Tuesday, June 7, 2016

One Shot: Jean-Phillipe Worth Ball Gown 1900-05

    It is a thing un-repeated in couture, and somehow fitting, the the first couture house would be the only one to pass the helm on to the son of the designer after his passing.  When Charles Frederick Worth died on March 10, 1895, the House of Worth was taken up by his two sons, Jean Phillipe, and Gaston-Lucien.  Jean Phillipe became the new head designer, while Gaston handled the business end of the enterprise.  During their tenancy, which ended in 1924 with the death of Gaston, a grandson, Jacques took over as designer, eventually handing the business to great grandson, Jean-Charles, who saw it through till his retirement in 1952, 2 years after the house had been purchased by a rival concern, the House of Paquin.
    As a designer, Jean Phillipe had every bit as cultivated and grand a vision as his father had, and an even more refined eye for detail.  The work done under his hand is some of the most sumptuous the ateliers ever turned out, and some of it's boldest, most extravagant gestures, were designed by him.
    This magnificent, and beautifully balanced ball gown is a perfect example of his taste and skill.  The house employed two dominant methods of design. One was to employ solid color materials and then embellish them with abandon, the other was to utilize hugely scaled woven patterns, keeping other decorative elements to a lower level.  Here is the first of those recurring ideas, rendered in an ideal way.
    Heavy Duchesse satin forms the body of the dress. It is decorated over the majority of its surface with rococo inspired forms of urns, flowers, vines and scrolls.  The placement of the embroidery work performs another few functions beyond the decorative. The ascending verticals disguise all the seam lines of the 7 paneled skirt, and the lines also lead the eye upwards, while fooling us a bit about the wearer's shape.  Also, leaving the sides at the hip line mostly free of decoration allows our minds to edit that area out, helping the illusion that the lady's figure is narrower of waist than it actually is.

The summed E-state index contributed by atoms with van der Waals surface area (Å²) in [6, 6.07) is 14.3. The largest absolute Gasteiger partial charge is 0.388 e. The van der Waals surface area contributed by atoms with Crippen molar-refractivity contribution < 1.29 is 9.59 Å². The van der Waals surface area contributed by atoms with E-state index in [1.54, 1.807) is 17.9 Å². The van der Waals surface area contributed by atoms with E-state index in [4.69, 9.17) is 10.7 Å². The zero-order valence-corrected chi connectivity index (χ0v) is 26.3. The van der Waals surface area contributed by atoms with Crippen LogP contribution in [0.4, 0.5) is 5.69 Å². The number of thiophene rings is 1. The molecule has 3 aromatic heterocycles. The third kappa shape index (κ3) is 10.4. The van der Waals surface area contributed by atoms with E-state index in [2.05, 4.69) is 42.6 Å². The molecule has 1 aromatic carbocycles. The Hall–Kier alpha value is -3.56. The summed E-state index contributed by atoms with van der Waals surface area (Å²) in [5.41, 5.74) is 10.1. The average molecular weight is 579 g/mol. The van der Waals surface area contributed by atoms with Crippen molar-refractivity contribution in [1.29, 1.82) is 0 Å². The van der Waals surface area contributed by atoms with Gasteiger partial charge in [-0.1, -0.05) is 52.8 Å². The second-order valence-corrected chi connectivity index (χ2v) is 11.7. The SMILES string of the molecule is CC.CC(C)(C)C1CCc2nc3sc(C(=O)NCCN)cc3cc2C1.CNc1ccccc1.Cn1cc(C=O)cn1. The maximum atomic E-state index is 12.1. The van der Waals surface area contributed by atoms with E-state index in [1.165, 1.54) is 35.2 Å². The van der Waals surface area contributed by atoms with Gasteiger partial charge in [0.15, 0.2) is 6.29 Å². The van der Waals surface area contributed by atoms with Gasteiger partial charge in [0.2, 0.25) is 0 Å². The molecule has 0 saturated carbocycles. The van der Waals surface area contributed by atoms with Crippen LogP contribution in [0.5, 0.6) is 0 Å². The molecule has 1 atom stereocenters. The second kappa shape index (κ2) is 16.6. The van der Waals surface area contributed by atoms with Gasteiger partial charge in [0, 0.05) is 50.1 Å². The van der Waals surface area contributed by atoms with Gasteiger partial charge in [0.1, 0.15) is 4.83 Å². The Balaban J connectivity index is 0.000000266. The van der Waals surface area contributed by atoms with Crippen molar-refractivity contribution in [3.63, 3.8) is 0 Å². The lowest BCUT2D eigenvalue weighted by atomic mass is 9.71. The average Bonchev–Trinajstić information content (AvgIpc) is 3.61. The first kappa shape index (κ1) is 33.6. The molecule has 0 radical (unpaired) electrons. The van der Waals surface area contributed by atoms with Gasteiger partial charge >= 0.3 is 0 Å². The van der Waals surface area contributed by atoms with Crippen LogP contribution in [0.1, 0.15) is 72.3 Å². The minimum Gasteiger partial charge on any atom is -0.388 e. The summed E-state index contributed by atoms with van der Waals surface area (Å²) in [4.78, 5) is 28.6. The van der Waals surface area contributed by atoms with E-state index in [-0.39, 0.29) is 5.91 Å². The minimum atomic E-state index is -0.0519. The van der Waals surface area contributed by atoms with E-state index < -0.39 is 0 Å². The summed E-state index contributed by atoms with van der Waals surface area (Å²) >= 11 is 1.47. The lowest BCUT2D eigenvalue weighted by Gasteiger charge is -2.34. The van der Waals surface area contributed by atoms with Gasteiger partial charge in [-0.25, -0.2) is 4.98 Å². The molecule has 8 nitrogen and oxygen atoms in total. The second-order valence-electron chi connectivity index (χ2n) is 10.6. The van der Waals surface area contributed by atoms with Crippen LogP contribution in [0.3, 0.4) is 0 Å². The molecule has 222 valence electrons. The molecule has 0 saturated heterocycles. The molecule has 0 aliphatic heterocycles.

The decorative work itself is amazing.  Metallic threads and cording have been couched onto the surface, creating the main design elements of vines and scrolls. Ivory colored marquisette is used to create the three dimensional petals of the flowers that arc out of the various trumpet shaped urns in the design. Finally, silver gilt beads and paste gem stones add final sparkling notes to the entirety.
The bodice is densely worked, which is natural considering that the intent here is to draw the viewer's eye eventually to the face. The corsage is as low and wide as propriety would allow at the time, and the sleeves are of blonde lace, hung en point.
    This must have been glorious to see gliding about a dance floor that was lit by candles, reflected in crystal chandeliers.
    As a final thought,  the garment number label lists 66970, which should give you a good idea of just how well regarded Worth was at the time.  Women of means from the world over patronized the House.  To have clothing from Worth, was a supreme visual gesture.

 With grateful thanks to the Metropolitan Museum of New York


  1. That is just so stunning. It must be a significant weight for the wearer.

  2. I'm sure it was. And women of the time not only were used to it, and all the layers underneath, but expected it.

  3. Truly magnificent. In perfect neo-Louis XVI style; a perfect compliment to the contemporary designs of Cartier and Fabergé. : )